Have you ever wished for a call to action redirecting you to get what you want? Or had problems in trying to navigate a website that just seems ridiculously cluttered with information that isn’t important?
At the end of the day, nobody is infallible, and some projects are just complex – but it is important to be aware that your audience may not always be as clued up as you are. With this in mind, we’ve chatted to our in-house UX ninja to compile a list of common mistakes.
Designing for yourself
Half of the time we find ourselves designing to please our eye. It’s a lot like written copy that appeals to the audience, and so too should your designs – appeal and captivate your audience.
“Get others from different departments to scan through your designs – chances are they will use it more than you.”
People don’t read, they scan
Content is king, but to honest copywriters can get carried away sometimes. With that in mind, you need to take into account the way people read (or scan). So focus on the typography, text division and order, to optimise your site to ensure that both your audience and copywriter is pleased!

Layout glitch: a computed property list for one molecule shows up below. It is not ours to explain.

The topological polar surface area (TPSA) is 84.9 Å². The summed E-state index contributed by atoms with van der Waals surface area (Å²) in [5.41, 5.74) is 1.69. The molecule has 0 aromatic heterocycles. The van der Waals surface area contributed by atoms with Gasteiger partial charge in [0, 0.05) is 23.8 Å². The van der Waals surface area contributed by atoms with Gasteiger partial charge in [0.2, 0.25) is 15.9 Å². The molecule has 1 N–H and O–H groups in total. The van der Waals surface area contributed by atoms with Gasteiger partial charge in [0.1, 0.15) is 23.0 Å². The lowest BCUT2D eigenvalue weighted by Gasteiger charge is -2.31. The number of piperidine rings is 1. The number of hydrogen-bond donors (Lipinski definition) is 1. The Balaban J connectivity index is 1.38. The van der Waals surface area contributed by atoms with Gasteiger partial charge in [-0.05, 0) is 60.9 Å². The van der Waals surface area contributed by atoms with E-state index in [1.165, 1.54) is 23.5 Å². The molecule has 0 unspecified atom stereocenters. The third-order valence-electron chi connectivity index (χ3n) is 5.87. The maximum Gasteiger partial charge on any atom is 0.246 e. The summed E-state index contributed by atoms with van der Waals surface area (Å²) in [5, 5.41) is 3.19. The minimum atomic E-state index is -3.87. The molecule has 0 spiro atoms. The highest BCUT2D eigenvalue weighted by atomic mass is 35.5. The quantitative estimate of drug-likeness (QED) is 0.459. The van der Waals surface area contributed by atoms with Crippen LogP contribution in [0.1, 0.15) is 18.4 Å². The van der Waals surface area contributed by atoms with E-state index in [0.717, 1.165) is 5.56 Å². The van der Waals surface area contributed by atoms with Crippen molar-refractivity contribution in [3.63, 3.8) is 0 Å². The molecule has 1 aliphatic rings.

Asking users for too much information
There is a reason why your users come to your website – don’t interrupt and spoil their experience by overloading your site with forms that contain too many fields. In fact, forms should contain as few fields as possible and with questions that are most relevant to your business (i.e., sometimes a phone number is not necessary).
In reality, this is a tough task, because more fields mean more information for your sales team, but too many mean less interest on your website. Catch 22 right? Best thing to do is to test!
Rules aren’t the same for mobile
We don’t need to be reminded that mobile is on the rise, and if you do – just an FYI: YouTube has started to roll out YouTube TV where you can watch television from your mobile device straight from YouTube. So what are the important things to remember?
- Cross-device testing – make sure your website loads and functions properly on ALL devices.
- Test your mobile and desktop separately.
- The simpler, the better – fewer the taps on your screen the better.
Large, fixed headers
Large is okay, but then you get TOO large. Make sure not to go overboard and stuff the header with too much content. A fixed header should still allow for comfortable browsing, and it most certainly shouldn’t overpower the content when you scroll.
Like our ninja says “use your judgement, think about what the customer wants, and do not be afraid to improvise.”